On Wednesday (June 20), the Kate Spade New York foundation announced that they will be donating over $1 million to mental health causes and suicide prevention, following the tragic passing of the brand's late founder, Kate Spade, who was found unconscious in her New York City apartment on June 5, after taking her own life.

The fashion mogul co-founded the Kate Spade empire alongside husband, Andy Spade, in 1993. The couple launched their first collection of vibrant nylon bags out of their 1,800 square foot loft in Tribeca and then soon after, the brand evolved into America's most beloved cool-girl brand after adding accessories, shoes, and clothing into the mix. The Spade's later sold all shares of the company to Neiman Marcus in 2007.

Related | Remembering Kate Spade

The Kate Spade Foundation took to Instagram to announce that they will begin with a $250,000 donation to the Crisis Text Line, a non-profit organization that provides 24/7 crisis support via text. The organization connects texters to trained counselors who "help people move from a hot moment to a cool calm and create a plan to stay safe and healthy," according to their website. The remaining $750,000 will be donated to mental health and suicide awareness causes.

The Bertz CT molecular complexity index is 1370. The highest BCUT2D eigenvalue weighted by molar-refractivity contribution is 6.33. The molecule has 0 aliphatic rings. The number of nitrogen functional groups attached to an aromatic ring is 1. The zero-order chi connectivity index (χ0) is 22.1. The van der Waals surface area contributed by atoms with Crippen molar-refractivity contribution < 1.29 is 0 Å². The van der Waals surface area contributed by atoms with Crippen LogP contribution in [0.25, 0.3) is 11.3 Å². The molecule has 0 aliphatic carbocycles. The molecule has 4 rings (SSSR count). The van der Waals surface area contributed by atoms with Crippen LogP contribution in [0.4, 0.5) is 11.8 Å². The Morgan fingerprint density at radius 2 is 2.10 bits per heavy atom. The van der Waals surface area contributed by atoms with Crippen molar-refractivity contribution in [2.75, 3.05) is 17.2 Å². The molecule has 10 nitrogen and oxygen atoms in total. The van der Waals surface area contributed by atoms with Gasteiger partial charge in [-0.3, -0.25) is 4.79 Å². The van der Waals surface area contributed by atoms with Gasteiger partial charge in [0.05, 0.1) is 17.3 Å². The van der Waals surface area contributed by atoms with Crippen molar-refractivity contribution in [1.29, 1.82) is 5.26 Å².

The brand has also pledged to match any public donations made to the Crisis Text Line, up to the amount of $100,000, from June 20 through June 29 and also plans to host a Global Mental Health Awareness Day for employees in corporate and regional offices, according to WWD.

"Kate Spade was a true fashion icon who brought joy to the lives of women around the world and inspired women to live life to the fullest," Anna Bakst, brand president and chief executive officer of Kate Spade New York told WWD. "The outpouring love on social media and in our shops from customers of all ages has been overwhelming and moving. It's such a beautiful reflection. Mental health does not discriminate; it is complicated and difficult to diagnose and can often be life-threatening. We hope that our support will shed even more light on the disease and encourage those who suffer from mental health issues to seek help. Collectively, we must all do more," Baskt explained.

Image via Getty

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